Perfect Joy by Rev. Richard Hasselbach, Ph.D
There is a Taoist story about a farmer who worked hard on the land for many years: he had one son to help him and one horse to pull his plough. One day his horse ran away and his neighbors, when they heard the news, came to sympathize with him. “such bad luck,” they said. “Perhaps,” he said.
The next day the horse returned leading three other, wild horses. “Isn’t that wonderful,” his neighbors exclaimed. “Perhaps,” he said.
The following day his son tried to ride one of the wild horses, the horse threw him and the young man broke his leg. “How awful,” his neighbors sympathized. “Perhaps,” he said.
The day after that the Emperor’s army came through the village conscripting all the young men of the village into service, but they passed by the farmer’s son because of his broken leg. “Everything turned out well for you,” the neighbors told the Farmer. “Perhaps,” he said.
As Luke begins Jesus’ “Sermon on the Plain,” Jesus is at the peak of his popularity. A “large number of disciples,” and a “great crowd of people” had come to Jesus.The throngs of people surrounding Jesus reflect the universality of his mission and message: they are from all over Judea and Jerusalem, and from the coastal region of Tyre and Sidon.” There were city slickers and hicks; Jews and foreigners; the committed and the curious. All came to him wanted something: they came with their broken bodies and suffering spirits hoping for healing, release from bondage, and hope as he proclaimed the nearness of God’s kingdom and the vastness of God’s love.
What Jesus tells Hid disciples about joy (blessedness) is astonishing: different from what we might expect, and from the values this world. In these beatitudes, Christ repeats two words over and over: “blessed,” and “woe.” The Greek word used for “blessed” is makarios, meaning the joy and peace that comes from being in the right place. The word for “woe” in the text is, in Greek, ouai, related to the Hebrew oy, an interjection the prophets used to signal a warning and call to repentance.
“Blessed are you poor,”Jesus starts out, “the kingdom of heaven is yours.” Most poor people don’t feel particularly blessed by their poverty, but Jesus is reminding his disciples that we are all beggars before God. “Naked I came forth from my mother’s womb and naked I shall return.” (Job 1:21) Poverty is who we are, and when we know that we also know that we need God: He is our wealth and our safety. If we turn anywhere else for our security, we are looking for help where none can be found.
“Woe to you rich,” though. The temptation of wealth is to believe that our riches can save us, but riches are an illusion that only provide the appearance of security. Ask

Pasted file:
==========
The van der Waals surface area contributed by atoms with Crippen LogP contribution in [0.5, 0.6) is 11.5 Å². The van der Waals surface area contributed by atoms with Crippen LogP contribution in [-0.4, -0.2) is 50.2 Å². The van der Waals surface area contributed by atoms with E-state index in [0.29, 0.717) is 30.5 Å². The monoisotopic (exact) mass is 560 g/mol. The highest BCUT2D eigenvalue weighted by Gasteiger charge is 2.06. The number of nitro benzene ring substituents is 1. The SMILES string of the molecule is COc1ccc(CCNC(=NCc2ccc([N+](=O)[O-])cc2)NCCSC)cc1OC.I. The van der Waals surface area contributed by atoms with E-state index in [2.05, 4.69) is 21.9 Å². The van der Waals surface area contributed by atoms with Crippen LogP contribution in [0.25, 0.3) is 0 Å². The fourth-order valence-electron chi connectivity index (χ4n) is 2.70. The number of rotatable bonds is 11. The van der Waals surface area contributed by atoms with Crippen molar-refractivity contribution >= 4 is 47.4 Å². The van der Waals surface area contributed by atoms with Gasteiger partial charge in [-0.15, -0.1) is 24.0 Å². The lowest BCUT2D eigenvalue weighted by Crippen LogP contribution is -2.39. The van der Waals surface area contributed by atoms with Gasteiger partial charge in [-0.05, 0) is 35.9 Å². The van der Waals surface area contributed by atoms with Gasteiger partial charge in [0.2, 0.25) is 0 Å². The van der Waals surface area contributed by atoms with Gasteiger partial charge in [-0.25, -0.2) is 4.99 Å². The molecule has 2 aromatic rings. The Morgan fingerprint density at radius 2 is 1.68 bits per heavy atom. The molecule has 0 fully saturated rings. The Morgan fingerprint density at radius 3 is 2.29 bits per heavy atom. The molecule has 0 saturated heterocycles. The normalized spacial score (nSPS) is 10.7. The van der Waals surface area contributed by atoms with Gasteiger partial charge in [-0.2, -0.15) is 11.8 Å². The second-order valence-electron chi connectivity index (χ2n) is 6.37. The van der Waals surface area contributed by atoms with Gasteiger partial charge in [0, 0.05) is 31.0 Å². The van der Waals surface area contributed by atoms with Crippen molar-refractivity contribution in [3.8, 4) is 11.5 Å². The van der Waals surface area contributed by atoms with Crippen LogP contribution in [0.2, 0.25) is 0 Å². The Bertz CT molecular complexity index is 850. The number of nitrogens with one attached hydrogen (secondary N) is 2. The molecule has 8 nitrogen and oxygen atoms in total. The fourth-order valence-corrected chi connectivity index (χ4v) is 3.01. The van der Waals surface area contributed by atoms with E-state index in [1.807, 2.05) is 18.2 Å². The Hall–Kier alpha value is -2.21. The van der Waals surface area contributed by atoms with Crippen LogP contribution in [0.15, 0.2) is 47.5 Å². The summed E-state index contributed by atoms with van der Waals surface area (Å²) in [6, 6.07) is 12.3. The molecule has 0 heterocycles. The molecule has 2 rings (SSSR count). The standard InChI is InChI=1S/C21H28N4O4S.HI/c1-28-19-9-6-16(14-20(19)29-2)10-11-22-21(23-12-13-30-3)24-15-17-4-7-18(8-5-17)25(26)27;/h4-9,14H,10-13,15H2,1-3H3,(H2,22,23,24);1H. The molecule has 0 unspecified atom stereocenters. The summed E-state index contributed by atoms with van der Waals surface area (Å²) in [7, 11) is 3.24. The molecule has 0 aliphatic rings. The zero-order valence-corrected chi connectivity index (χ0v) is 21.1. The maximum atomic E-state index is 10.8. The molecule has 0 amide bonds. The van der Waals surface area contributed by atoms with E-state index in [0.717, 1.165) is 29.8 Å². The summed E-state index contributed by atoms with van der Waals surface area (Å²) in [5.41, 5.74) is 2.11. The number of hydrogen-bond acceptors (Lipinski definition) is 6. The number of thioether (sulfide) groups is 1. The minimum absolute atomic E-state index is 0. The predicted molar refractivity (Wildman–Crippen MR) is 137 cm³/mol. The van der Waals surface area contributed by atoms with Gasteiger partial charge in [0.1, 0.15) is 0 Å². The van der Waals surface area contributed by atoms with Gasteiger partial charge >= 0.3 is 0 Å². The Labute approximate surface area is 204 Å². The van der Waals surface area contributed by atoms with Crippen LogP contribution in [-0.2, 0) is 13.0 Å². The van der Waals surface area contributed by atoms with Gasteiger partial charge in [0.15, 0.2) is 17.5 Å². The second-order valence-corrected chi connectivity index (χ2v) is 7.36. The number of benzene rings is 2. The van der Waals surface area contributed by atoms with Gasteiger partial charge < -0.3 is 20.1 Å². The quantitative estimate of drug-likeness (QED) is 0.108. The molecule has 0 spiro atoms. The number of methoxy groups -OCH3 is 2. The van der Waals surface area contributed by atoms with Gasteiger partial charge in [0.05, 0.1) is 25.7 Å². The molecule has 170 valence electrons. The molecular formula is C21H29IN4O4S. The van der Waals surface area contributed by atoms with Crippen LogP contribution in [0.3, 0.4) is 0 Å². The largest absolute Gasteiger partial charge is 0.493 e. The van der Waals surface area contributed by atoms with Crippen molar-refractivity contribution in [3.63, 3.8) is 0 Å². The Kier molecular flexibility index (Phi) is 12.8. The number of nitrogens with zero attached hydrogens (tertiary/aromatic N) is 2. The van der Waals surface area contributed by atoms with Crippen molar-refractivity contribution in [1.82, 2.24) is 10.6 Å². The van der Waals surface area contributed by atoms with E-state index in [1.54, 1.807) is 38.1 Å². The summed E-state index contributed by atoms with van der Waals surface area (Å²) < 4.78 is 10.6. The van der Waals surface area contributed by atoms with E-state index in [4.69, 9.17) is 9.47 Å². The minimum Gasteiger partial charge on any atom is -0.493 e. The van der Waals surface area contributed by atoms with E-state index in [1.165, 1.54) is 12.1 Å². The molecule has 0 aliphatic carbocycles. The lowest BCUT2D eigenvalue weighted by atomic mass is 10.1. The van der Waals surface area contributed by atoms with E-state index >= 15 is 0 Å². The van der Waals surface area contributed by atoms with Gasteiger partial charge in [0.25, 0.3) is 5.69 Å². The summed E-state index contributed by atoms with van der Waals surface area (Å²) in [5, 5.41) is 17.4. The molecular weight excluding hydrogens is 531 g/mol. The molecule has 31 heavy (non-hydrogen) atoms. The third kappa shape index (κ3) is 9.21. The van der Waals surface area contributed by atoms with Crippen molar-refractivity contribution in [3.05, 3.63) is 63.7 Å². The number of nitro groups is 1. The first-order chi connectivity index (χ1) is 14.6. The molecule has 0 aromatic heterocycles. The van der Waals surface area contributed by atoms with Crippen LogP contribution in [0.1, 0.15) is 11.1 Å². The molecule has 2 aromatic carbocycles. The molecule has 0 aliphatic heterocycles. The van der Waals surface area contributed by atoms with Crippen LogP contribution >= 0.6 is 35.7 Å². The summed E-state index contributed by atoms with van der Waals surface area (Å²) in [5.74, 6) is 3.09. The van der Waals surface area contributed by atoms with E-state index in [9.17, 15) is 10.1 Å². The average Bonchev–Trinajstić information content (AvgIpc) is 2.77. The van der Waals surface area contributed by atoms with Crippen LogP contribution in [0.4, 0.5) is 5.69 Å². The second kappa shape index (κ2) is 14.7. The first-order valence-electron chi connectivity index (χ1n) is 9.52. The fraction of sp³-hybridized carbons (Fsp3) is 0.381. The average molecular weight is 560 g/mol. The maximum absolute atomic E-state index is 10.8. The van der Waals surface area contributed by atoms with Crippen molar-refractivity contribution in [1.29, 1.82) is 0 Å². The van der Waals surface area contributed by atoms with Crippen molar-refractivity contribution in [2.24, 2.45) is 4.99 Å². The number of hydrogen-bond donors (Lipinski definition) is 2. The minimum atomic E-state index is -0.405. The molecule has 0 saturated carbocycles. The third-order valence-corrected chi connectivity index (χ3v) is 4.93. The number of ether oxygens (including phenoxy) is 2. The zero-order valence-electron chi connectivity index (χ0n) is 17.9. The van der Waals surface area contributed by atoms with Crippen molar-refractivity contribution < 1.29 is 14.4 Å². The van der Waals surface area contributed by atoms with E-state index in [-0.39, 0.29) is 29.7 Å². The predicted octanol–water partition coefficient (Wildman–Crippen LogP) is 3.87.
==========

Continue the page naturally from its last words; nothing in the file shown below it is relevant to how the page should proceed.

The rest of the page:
any wealthy man with a terminal disease how much his fortune matters to him and he will tell you that he would trade all his treasure for health and longer life.
“Blessed are you who are hungry, you will have your fill.” We human beings are infinite emptiness: we want, and we want, and we want. Unable to find fulfillment themselves, those who truly hunger turn to God. Only God can fill the infinite longing of the human spirit, because only God is infinite fullness.
“Woe to you who are well fed now” because when we are well fed we think we can find satisfaction apart from God.. We turn to stuff, and think that our things can make us happy. They can’t. When my sister was a child she loved Christmas. On Christmas day she would open present after present. After opening her last present she would break into tears. There was never enough. There never is.
“Blessed are you who mourn.” If we see through the eyes of God there is much to grieve in our world. Hatred and intolerance swirl around us making public discourse and personal relationships toxic! We live in a culture of death where the killing of the most innocent and vulnerable among us, the unborn child, is treated like an affirmative good. New York and Virginia recently approved legislation allowing postpartum abortion: an unwanted child born alive can now be killed in these states. Should we not weep and mourn for what our society has become.
“Woe to you who laugh,” because you are not seeing the world through the eyes of God. Those who laugh do not see the sin, the inhumanity, the unkindness. Our world is no laughing matter, and disciples of Christ must know that.
Finally, “blessed are you when people hate you, reject you, exclude you because of the Son of Man.” As Jesus’ disciples we must stand with the values of God against the values of the world. We are to be prophets, who challenge the group think of the age. We are to live according to God’s rules, not according to the wisdom of this world. We must not go along to get along, we must speak the truth even when it is unpopular We must not be like Israel's false prophets who told the Kings what they wanted to hear.
Jesus invites us to look for joy where it is to be found: not in our wealth, or power, or possessions, or popularity, but in Him: in his love, his presence, his word, and his way. Until they rest in Him our hearts will be restless.
The Chinese farmer knew that nothing in this life is permanent, all was in flux. Christ is the still point: in him and in his way we can find lasting joy and safety, even when confronted by poverty, hunger, grief and derision.